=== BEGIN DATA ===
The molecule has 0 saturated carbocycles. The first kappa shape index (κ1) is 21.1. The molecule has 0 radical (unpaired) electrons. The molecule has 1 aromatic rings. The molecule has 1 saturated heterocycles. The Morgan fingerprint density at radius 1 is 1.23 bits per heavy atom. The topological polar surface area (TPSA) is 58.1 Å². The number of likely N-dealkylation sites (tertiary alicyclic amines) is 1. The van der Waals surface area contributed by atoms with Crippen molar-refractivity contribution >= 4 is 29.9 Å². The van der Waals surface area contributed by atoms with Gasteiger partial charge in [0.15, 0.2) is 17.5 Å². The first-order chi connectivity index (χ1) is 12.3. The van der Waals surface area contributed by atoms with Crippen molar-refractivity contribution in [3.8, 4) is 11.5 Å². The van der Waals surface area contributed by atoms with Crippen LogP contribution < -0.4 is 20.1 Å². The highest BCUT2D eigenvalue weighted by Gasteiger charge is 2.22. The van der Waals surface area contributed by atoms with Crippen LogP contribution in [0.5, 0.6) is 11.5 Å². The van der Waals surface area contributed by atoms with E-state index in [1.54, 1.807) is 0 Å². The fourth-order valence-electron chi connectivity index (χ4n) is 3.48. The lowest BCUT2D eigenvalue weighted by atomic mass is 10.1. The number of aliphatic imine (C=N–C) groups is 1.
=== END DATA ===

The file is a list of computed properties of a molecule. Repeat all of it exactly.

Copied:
The molecule has 0 saturated carbocycles. The first kappa shape index (κ1) is 21.1. The molecule has 0 radical (unpaired) electrons. The molecule has 1 aromatic rings. The molecule has 1 saturated heterocycles. The Morgan fingerprint density at radius 1 is 1.23 bits per heavy atom. The topological polar surface area (TPSA) is 58.1 Å². The number of likely N-dealkylation sites (tertiary alicyclic amines) is 1. The van der Waals surface area contributed by atoms with Crippen molar-refractivity contribution >= 4 is 29.9 Å². The van der Waals surface area contributed by atoms with Gasteiger partial charge in [0.15, 0.2) is 17.5 Å². The first-order chi connectivity index (χ1) is 12.3. The van der Waals surface area contributed by atoms with Crippen molar-refractivity contribution in [3.8, 4) is 11.5 Å². The van der Waals surface area contributed by atoms with Crippen LogP contribution < -0.4 is 20.1 Å². The highest BCUT2D eigenvalue weighted by Gasteiger charge is 2.22. The van der Waals surface area contributed by atoms with Crippen LogP contribution in [0.5, 0.6) is 11.5 Å². The van der Waals surface area contributed by atoms with E-state index in [1.54, 1.807) is 0 Å². The fourth-order valence-electron chi connectivity index (χ4n) is 3.48. The lowest BCUT2D eigenvalue weighted by atomic mass is 10.1. The number of aliphatic imine (C=N–C) groups is 1.